Flower is indeed still king, and new research proves it. The paper, which researchers say is “one of the most comprehensive assessments of cannabis consumption at the population level in Canada and the U.S. to date,” examines trends in cannabis consumption patterns in Canada and the United States between 2018 and 2020, with authors recognizing the “rapidly diversified” market in both countries since the legalization of medical and recreational cannabis.
Of course, consumption methods may solely come down to what a user prefers, however, as authors note in the abstract, “… mode of administration has important implications for cannabis potency, pharmacokinetic effects, and consumer patterns of use.”
This study looked at the use of different cannabis products in population-based surveys in Canada and the U.S., examining changes over time in the prevalence of use of different cannabis products, along with frequency of use and consumption amongst each product type.
Respondents aged 16 to 65 years were recruited from commercial panels in Canada and the U.S. in states with and without a legal, adult-use cannabis market. Researchers collected data on frequency and consumption amounts for nine types of cannabis products, including dried flower, oils and concentrates, edibles and more. Consumers were also asked about habits around mixing cannabis and tobacco, and researchers collected sociodemographic information to examine any correlates of consumption.
Findings were consistent with previous surveys, ultimately noting that flower still reigns supreme among consumers, regardless of whether those consumers took part in a legal or illegal cannabis marketplace. However, researchers noted the popularity of other formations of cannabis, especially in markets with the option to legally purchase from licensed retailers.
While dried flower was the most commonly used product, examining the past 12-month use among consumers between 2018 and 2020 showed a decline in Canada (81% to 73%), as well as the U.S. legal (78% to 72%) and illegal states (81% to 73%). When looking at prevalence of past 12-month use, researchers observed an increase for virtually all other product forms, though the prevalence of daily use remained stable throughout the observed years.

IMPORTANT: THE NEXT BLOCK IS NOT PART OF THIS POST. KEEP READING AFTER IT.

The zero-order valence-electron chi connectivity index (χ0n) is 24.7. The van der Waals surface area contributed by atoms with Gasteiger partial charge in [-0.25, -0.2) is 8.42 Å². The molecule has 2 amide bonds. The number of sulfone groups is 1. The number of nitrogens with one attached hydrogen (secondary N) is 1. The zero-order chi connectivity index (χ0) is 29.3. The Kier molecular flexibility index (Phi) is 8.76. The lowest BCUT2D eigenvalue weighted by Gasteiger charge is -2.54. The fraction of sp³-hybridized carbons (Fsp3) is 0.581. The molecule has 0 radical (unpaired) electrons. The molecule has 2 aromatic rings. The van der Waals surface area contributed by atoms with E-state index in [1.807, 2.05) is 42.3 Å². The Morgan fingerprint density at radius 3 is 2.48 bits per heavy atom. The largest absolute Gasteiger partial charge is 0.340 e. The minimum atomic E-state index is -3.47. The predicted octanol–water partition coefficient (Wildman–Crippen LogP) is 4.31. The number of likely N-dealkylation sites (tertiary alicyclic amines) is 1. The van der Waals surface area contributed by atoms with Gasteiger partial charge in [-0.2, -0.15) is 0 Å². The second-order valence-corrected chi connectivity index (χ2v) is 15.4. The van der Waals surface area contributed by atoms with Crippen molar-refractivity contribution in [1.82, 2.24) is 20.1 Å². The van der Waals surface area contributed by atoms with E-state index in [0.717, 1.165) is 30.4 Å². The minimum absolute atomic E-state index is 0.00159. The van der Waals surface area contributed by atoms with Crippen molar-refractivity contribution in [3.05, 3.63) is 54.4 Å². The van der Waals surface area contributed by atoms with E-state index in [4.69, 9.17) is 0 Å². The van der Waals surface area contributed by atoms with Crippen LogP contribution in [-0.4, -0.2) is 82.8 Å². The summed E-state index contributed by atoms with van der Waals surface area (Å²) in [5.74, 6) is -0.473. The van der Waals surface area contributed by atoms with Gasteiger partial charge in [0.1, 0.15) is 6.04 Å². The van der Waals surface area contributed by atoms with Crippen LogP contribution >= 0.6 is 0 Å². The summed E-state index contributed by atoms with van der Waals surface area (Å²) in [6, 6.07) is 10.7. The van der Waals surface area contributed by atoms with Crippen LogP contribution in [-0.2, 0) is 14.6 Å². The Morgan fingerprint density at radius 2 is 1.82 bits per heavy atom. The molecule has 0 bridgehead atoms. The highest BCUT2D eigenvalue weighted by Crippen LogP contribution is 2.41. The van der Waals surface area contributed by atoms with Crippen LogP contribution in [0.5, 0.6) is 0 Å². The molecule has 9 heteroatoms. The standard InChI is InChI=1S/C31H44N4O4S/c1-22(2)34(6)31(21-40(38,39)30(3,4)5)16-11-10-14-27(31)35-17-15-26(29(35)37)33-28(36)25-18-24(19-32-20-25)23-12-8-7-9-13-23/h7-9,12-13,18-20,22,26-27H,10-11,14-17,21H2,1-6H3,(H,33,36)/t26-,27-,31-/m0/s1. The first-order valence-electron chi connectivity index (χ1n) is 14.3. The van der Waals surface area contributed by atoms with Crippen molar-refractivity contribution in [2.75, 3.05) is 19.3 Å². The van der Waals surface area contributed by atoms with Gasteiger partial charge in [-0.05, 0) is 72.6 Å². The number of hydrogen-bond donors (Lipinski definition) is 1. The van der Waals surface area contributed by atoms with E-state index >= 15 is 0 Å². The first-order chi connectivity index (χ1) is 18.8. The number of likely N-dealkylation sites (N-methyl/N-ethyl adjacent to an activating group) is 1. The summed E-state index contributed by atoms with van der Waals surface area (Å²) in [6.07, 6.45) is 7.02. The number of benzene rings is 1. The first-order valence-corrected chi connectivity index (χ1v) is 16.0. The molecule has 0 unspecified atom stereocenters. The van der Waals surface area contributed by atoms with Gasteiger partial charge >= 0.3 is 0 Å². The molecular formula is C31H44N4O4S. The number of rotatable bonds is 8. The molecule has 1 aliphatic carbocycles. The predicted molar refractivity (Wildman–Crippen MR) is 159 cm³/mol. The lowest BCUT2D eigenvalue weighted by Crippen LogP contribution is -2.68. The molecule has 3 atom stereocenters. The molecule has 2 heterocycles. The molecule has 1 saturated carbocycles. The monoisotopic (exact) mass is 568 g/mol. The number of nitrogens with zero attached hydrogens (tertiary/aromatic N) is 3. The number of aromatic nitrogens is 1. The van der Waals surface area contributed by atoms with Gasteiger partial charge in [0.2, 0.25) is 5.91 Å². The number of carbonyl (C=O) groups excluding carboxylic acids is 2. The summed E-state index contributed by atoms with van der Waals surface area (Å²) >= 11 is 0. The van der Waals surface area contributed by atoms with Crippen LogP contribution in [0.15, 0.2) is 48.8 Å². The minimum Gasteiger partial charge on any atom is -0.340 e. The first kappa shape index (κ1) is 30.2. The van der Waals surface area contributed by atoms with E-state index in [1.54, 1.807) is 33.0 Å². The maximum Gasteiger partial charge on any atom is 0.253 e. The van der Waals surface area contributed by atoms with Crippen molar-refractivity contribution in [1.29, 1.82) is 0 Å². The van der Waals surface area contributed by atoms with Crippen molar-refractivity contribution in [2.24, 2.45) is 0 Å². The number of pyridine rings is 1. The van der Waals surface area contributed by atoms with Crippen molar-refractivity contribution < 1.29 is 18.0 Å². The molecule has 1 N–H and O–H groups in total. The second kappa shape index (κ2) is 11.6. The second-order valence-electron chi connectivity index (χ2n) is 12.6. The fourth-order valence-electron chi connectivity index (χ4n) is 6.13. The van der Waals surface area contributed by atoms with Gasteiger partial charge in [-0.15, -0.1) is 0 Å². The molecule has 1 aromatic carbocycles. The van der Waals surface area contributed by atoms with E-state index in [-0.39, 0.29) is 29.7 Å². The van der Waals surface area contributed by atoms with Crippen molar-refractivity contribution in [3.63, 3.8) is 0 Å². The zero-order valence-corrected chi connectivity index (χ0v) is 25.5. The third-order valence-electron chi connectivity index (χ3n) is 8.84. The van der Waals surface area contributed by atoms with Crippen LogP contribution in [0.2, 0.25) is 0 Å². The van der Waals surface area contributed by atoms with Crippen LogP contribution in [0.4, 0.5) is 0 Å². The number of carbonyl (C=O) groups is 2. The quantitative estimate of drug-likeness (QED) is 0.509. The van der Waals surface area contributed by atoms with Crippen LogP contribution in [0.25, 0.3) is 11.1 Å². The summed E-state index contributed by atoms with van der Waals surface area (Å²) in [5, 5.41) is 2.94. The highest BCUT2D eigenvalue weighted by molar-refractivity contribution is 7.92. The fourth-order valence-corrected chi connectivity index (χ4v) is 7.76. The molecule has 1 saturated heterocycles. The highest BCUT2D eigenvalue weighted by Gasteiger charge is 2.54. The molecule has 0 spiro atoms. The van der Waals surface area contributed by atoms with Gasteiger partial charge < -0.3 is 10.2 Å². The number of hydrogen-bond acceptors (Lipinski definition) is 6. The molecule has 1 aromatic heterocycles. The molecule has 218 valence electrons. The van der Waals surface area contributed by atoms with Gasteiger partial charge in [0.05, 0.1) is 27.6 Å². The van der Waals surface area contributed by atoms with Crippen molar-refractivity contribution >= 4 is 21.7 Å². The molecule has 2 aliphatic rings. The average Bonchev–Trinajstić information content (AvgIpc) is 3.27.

Following flower, edibles and vape oils were the most commonly used cannabis products in 2020. The use of non-flower products was also highest in U.S. legal states, though similar trends were observed in all jurisdictions covered by the study.
Men were most likely to report the use of processed products. Vape oils were the most commonly processed product among surveyed 16 to 20-year-olds, consistent with other recent research that cannabis vaping is the most popular method of cannabis consumption among U.S. adolescents.
Researchers also noted that the daily use of cannabis flower has increased in all U.S. states, whether adult-use cannabis is illegal or not, and the average joint size has also increased across all jurisdictions over time.
While it may not seem shocking that flower once again comes out on top, these findings offer some insight surrounding the road ahead. Namely, flower may not be “king” forever.
In the conclusion of their report, authors note, “The findings highlight the rapidly evolving nature of the cannabis product market, including notable shifts in the types of cannabis products used by consumers. … Although dried flower continues to dominate the market, it has begun declining with a notable shift towards increasing popularity of processed cannabis products.”
Recent data from Headset, looking at cannabis markets in California, Colorado, Michigan, Nevada, Oregon and Washington state seem to echo the same trends, according to an MJBizDaily report. According to retail sales data from the six states, cannabis sales grew from $4.92 billion in 2020 to $5.49 billion in 2021, but the flower’s overall share of the market fell.
According to Headset Senior Data Analyst Cooper Ashley, last year saw a 11.5% increase in flower sales, less than the 18% jump in overall cannabis sales. Sales of edibles, in comparison, increased from $1.14 billion to $1.37 billion over the same time period, up 20.4%. Flower was also the third-slowest-growing product category, ahead of topicals and tinctures/sublinguals.
Even though it has some other contenders to play with in the modern age, it’s unlikely flower will fall from its throne any time soon. Though, as the industry continues to rapidly grow and shift, who are we to predict the trends to come?